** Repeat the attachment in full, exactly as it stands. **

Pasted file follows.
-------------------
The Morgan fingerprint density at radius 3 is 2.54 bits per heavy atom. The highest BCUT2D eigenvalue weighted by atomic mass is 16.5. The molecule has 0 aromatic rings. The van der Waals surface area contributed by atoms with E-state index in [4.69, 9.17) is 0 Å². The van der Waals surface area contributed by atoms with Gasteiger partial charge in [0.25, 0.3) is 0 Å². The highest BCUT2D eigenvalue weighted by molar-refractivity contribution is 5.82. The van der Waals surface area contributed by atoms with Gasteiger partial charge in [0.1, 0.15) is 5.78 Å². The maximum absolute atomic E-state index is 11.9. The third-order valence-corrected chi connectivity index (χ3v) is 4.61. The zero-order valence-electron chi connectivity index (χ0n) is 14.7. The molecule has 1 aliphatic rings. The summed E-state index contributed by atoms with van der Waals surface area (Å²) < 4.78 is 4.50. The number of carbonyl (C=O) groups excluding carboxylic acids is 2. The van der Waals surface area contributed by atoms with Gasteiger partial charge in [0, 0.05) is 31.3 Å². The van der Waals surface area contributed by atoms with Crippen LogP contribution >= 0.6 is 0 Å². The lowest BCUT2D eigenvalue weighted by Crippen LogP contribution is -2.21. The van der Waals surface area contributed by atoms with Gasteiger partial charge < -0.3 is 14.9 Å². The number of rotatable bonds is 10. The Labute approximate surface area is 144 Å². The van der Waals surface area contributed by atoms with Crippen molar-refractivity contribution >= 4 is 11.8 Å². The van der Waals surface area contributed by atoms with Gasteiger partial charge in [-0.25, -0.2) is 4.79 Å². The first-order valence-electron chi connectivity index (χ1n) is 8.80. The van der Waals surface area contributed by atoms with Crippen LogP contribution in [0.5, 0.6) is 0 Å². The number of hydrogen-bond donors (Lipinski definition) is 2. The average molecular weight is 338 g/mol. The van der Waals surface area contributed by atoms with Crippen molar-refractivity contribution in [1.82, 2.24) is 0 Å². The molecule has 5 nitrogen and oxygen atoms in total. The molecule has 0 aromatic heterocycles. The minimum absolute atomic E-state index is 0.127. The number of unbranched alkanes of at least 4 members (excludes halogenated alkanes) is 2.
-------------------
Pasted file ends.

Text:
The Morgan fingerprint density at radius 3 is 2.54 bits per heavy atom. The highest BCUT2D eigenvalue weighted by atomic mass is 16.5. The molecule has 0 aromatic rings. The van der Waals surface area contributed by atoms with E-state index in [4.69, 9.17) is 0 Å². The van der Waals surface area contributed by atoms with Gasteiger partial charge in [0.25, 0.3) is 0 Å². The highest BCUT2D eigenvalue weighted by molar-refractivity contribution is 5.82. The van der Waals surface area contributed by atoms with Gasteiger partial charge in [0.1, 0.15) is 5.78 Å². The maximum absolute atomic E-state index is 11.9. The third-order valence-corrected chi connectivity index (χ3v) is 4.61. The zero-order valence-electron chi connectivity index (χ0n) is 14.7. The molecule has 1 aliphatic rings. The summed E-state index contributed by atoms with van der Waals surface area (Å²) < 4.78 is 4.50. The number of carbonyl (C=O) groups excluding carboxylic acids is 2. The van der Waals surface area contributed by atoms with Gasteiger partial charge in [0, 0.05) is 31.3 Å². The van der Waals surface area contributed by atoms with Crippen LogP contribution >= 0.6 is 0 Å². The lowest BCUT2D eigenvalue weighted by Crippen LogP contribution is -2.21. The van der Waals surface area contributed by atoms with Gasteiger partial charge < -0.3 is 14.9 Å². The number of rotatable bonds is 10. The Labute approximate surface area is 144 Å². The van der Waals surface area contributed by atoms with Crippen molar-refractivity contribution >= 4 is 11.8 Å². The van der Waals surface area contributed by atoms with Gasteiger partial charge in [-0.25, -0.2) is 4.79 Å². The first-order valence-electron chi connectivity index (χ1n) is 8.80. The van der Waals surface area contributed by atoms with Crippen LogP contribution in [0.5, 0.6) is 0 Å². The number of hydrogen-bond donors (Lipinski definition) is 2. The average molecular weight is 338 g/mol. The van der Waals surface area contributed by atoms with Crippen molar-refractivity contribution in [1.82, 2.24) is 0 Å². The molecule has 5 nitrogen and oxygen atoms in total. The molecule has 0 aromatic heterocycles. The minimum absolute atomic E-state index is 0.127. The number of unbranched alkanes of at least 4 members (excludes halogenated alkanes) is 2.